Wonder Woman became an honorary U.N. ambassador and a lot of people are pissed

Global politics just got superpowered thanks to Wonder Woman’s appointment as an honorary United Nations ambassador for gender equality. The U.N. announced her new status at a ceremony featuring Lynda Carter, who played Wonder Woman in the 1970s TV show, and Gal Gadot, who appeared as the iconic character in Batman vs. Superman and will be bringing her back for DC’s upcoming Wonder Woman solo movie. 

Carter and Gadot were joined by United Nations Under-Secretary-General Cristina Gallach, as well as DC Entertainment president Diane Nelson and Patty Jenkins, director of the Wonder Woman movie, which is set for a 2017 release. They spoke to an audience of U.N. delegates and young children about the significance of Wonder Woman, strong female role models, and how girls and women can find their own power in today’s society.

The Amazon princess’s official appointment kicks off the U.N.’s campaign to “achieve gender equality and empower all women and girls,” which is one of its key sustainable development goals. As Maher Nasser, outreach director of the United Nations’ Department of Public Information, told NPR, “Wonder Woman’s character is the most iconic and well known female comic book superhero in the world, known for her strength, fairness and compassion, and her commitment to justice, peace and equality.”

True facts. So why are people so upset?

Wonder Woman UN Ambassador Ceremony
CREDIT: Mike Coppola/Getty Images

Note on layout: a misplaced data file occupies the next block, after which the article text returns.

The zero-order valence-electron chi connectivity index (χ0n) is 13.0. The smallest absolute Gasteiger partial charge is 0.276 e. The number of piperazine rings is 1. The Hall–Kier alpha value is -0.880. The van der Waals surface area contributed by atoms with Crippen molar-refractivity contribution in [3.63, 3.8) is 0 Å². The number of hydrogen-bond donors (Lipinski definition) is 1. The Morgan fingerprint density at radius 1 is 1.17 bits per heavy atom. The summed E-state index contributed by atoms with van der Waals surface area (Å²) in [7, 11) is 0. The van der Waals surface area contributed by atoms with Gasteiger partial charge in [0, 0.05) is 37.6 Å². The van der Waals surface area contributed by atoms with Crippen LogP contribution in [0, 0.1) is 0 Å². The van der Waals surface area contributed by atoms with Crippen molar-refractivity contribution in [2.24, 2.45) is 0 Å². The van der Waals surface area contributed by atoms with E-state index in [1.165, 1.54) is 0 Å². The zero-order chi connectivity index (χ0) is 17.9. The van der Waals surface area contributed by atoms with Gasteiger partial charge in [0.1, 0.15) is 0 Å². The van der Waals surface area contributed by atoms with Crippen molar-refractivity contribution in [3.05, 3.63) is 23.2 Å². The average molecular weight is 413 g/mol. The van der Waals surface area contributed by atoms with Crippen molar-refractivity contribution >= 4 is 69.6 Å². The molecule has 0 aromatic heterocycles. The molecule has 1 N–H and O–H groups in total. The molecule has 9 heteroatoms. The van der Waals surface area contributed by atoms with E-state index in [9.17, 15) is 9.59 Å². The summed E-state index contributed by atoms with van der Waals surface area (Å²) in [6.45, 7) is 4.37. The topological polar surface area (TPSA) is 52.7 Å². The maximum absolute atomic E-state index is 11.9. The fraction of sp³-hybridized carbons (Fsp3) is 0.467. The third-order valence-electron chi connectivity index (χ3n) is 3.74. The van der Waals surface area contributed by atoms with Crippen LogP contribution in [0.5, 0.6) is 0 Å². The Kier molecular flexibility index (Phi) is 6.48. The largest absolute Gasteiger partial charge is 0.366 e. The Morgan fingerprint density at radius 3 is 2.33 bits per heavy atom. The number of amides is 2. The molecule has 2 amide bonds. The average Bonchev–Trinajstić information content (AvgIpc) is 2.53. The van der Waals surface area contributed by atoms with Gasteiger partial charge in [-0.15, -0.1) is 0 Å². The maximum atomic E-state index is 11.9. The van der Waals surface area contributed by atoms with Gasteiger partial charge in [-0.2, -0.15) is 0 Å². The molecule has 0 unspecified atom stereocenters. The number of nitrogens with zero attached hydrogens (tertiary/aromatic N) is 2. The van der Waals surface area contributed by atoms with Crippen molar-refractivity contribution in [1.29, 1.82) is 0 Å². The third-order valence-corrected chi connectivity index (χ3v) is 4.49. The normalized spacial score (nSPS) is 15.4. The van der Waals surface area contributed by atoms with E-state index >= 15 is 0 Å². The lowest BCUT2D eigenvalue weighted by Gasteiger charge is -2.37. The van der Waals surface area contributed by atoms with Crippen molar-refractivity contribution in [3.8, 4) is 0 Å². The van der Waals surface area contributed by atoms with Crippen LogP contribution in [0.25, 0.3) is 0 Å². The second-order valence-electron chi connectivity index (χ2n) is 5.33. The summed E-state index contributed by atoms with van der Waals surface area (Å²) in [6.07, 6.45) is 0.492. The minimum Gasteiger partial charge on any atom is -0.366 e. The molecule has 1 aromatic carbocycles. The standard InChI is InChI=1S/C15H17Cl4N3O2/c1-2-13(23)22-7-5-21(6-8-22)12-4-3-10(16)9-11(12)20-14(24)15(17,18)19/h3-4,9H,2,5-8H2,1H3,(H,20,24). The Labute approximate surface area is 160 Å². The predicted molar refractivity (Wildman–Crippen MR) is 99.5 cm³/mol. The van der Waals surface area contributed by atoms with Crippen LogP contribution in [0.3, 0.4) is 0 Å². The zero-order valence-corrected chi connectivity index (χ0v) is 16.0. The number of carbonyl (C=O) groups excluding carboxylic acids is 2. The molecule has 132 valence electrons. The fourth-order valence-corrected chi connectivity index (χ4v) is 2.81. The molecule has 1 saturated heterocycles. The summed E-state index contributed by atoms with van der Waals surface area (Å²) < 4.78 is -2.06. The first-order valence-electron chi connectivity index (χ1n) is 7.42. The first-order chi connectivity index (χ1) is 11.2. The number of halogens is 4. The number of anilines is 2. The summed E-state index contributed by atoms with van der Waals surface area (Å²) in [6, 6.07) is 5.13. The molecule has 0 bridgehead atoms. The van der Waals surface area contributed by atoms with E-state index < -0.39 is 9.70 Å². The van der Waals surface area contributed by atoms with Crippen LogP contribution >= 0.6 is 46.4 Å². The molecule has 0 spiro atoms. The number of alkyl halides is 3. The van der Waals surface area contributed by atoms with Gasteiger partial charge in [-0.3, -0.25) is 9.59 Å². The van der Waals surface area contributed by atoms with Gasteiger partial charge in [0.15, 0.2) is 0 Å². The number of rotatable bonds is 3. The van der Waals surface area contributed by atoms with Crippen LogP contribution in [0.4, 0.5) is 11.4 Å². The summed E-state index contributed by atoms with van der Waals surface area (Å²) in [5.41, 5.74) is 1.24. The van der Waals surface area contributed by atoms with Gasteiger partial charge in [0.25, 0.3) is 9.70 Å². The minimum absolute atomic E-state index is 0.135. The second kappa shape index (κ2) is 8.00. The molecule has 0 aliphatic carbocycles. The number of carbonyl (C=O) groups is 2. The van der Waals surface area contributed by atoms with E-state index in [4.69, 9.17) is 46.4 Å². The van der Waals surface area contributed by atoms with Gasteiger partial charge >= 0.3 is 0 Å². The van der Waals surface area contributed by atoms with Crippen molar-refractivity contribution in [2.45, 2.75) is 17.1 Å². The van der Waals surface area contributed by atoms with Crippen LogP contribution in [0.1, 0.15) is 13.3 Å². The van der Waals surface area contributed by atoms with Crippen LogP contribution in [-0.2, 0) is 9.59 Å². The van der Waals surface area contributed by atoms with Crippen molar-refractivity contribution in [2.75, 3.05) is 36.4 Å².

It’s not solely for the reasons you think. Sure, some people might be pissy about a female superhero getting there before Superman or Batman (ignoring that, as the Princess of Themiscyra, she knows much more about statecraft than either of those guys), but rank sexism is only one part of the objections to Wonder Woman’s ambassadorial appointment.

Anonymous U.N. staffers started a petition decrying the choice of “a large breasted, white woman of impossible proportions, scantily clad in a shimmery thigh-baring body suit with an American flag motif and knee high boots – the epitome of a ‘pin-up’ girl’ to represent the fight for global gender equality.” I take their point on the white woman part, but less so on the impossible proportions and the flag motif; although male comics artists often draw female characters with wasp waists and giant boobs, recent Wonder Woman comics portray her as a warrior with a more realistic physique in armor that’s mostly ditched the flag design, because a good artist should be able to do that.

Other objectors argued that the U.N. should work on promoting real women within its ranks before turning to fictional ones, pointing to the controversy over its recent leadership race. Despite the presence of several women on the shortlist to take over as Secretary-General, the role once again went to a man — António Guterres. This raised questions about the U.N.’s attitude toward its female delegates and its decision to pick a fictional character rather than a real-life stateswoman to tackle gender equality issues.

Maybe having Wonder Woman as an honorary ambassador will encourage the U.N. to start empowering its female officials. Her story might be fictional, but with a genuine commitment to improving the lives of girls and women around the world, the spirit of it can become a reality.